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Número de publicaciónUS3825004 A
Tipo de publicaciónConcesión
Fecha de publicación23 Jul 1974
Fecha de presentación19 Mar 1973
Fecha de prioridad13 Sep 1972
También publicado comoCA1006231A1
Número de publicaciónUS 3825004 A, US 3825004A, US-A-3825004, US3825004 A, US3825004A
InventoresJ Durden
Cesionario originalDurden Enterprises Ltd
Exportar citaBiBTeX, EndNote, RefMan
Enlaces externos: USPTO, Cesión de USPTO, Espacenet
Disposable electrosurgical cautery
US 3825004 A
Resumen  disponible en
Imágenes(4)
Previous page
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Reclamaciones  disponible en
Descripción  (El texto procesado por OCR puede contener errores)

United States Patent Durden, III

[111 [3,825,004 1451 July 23,1974

[5 DISPOSABLE ELECTROSURGICAL,

CAUTERY [75] Inventor: John G. Durden, 111, Atlanta, Ga.

[73] Assignee: Durden Enterprises, Ltd., Auburn,

22 Filed: Mar. 19,1973 211 Appl. No.: 342,382

Related 0.8. Application Data [63] Continuatiomin-purt of Ser. No. 288,543, Sept. 13,

' i972, ubnndoned.

[52] US. Cl 128/275.1, 128/303.17, 138/106 {51] Int. Cl..... A61b 17/36, A6lm 1/00, A61n 3/06 [58] Field of Search...;.. 30/295; 29/592; 128/275.1,

[56] References Cited UNITED STATES PATENTS I 673,506 5/1901 Pitts 30/295 UX 1,656,404 1/1927 Van Cleef 30/295 2,002,594 5/1935 Wappleretal..... l28/303.15 2,102,270 12/1937 Hyams 128/303.17 2,275,167 3/1942v Bierman l28/303.l7 2,448,741 9/1948 Scott et a1 l28/ 303.l5

Wallace l28/303.l5

August...'... 2,888,928 6/1959 Seiger... 128/303. 3,494,363 2/1970 Jackson l28/303.l7 X

PrimaryExaminer-Channing L. Pace Attorney, Agent, or Firm'-John E. Becker 5 7 ABSTRACT A disposable electrosurgical cautery which functions in a dual capacity as a hollow sucker tube as well as a cauterizer, and is intended to be prepackaged in sterilized containers to be usedonce and disposed of; The cautery consists of an elongated metal electrode tube having an electrical conductor wire permanently connected to a prelimal portion, and together are encased in a plastic housing which serves as an insulating handle. The handle is of special sculptured or contoured configuration toprovide for, deft and positive use of the distally projecting probe or point of the cautery without chance of short circuits or burns through inadequate wire connections or poor insulation. In operation, blood from a surgical incision or' other wound is drawn by vacuum through the barrel of the electrode tube, clear of the severed vessels, and a high he I quency current is passed through the electrode to cauterize and prevent further bleeding of the vessels.

PATENTEBJUL239 I 3.825.004

' snmiura PATENTEnJummm sum 2 or 4 figc, 3

- l DISPOSABLE ELECTROSURGICAL CAUTERY This invention relates to an improved self-contained electrosurgical cauteryfof the disposable type which preferably is adapted ,to be prepackaged in sterilized ready-to-use condition, and is a continuation-in-part application of my application Ser. No. 288,543 filed Sept. 13, I972 nowabandoned. 1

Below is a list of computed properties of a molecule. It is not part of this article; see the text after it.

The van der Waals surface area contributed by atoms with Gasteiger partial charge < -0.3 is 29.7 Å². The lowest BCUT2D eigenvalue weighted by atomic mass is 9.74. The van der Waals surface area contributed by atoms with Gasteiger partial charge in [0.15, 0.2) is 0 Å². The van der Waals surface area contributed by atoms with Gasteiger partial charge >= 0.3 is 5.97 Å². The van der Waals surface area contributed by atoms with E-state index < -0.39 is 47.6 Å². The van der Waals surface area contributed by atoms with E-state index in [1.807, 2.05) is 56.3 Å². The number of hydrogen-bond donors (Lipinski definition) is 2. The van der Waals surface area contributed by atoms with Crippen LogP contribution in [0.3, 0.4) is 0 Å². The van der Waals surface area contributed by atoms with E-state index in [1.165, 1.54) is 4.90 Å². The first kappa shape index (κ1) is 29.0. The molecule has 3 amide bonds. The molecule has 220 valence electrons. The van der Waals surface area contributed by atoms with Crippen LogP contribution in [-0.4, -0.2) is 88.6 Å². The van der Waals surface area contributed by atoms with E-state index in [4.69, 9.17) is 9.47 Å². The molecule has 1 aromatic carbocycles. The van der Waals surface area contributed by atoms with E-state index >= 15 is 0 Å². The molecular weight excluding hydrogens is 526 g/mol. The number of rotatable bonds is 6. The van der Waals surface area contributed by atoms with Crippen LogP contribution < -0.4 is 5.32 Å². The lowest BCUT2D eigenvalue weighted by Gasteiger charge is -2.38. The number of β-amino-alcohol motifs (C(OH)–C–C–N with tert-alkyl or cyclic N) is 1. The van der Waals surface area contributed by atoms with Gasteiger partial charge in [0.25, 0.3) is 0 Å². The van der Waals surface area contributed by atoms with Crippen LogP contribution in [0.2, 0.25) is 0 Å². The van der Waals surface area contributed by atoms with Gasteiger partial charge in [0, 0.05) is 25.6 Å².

BACKGROUND OF THE INVENTION surgicalinstruments including some electrical cauteries embodying hand-held electrosurgical electrodes connected through an electrical conductor wire to an electrosurgical unit, some of which utilize an inactive electrode in plate form or the like beneath the patient, and further connect the latter electrode to the electrosurgicalunit which is properly grounded.

While some of these prior art devices have provided innovative and improved surgical procedures and results, much of the currently available equipment still suffers from certain of the following disadvantages.

1. inadequate thermal insulation provided by only thin plastic coatings around relatively thin pencil-like electrodes. These, electrodes get unbearably hot, particularly during heavy usage, and must be cooled before the operation can be completed. Such delays endanger the patient and are otherwise costly.

2. unsafe electrical insulation which evolves from repeated cycles of usage and resterilization, which tend to crack and chip the insulation on known prior art devices. These usually cause short circuits often resulting in electrical burns or shock to the user severe enough to burn holes in rubber operating gloves. Further, this tends to contaminate the operating field, and the surgeon often must continue to operate with painful burns.

- 3. unreliable electrical connectors, evolving from the electrical connectors and interconnecting wire being subjected to repeated resterilization whereby they become unreliable after a few uses. Operations are frequently delayed when one of the connectors shorts out and requires repair.

4. different to sterilize as a result of the time delay between completion of operations and cleansing of the instruments, during which delay blood and other tissue remaining in the sucker tube or barrel of the electrode tends to dry and cling to the inside wall thereof in spite of regular washing. This residue breeds bacteria which is frequently not killed in sterilization because steam and disinfectant gases do not adequately vent through the thin tubing of the barrel. In normal surgical procedure, the barrel often becomes clogged with tissue and must be cleared by inserting a thin wire. Withdrawing this wire brings with it the bacteria lodged there and contaminates the sterile operating field.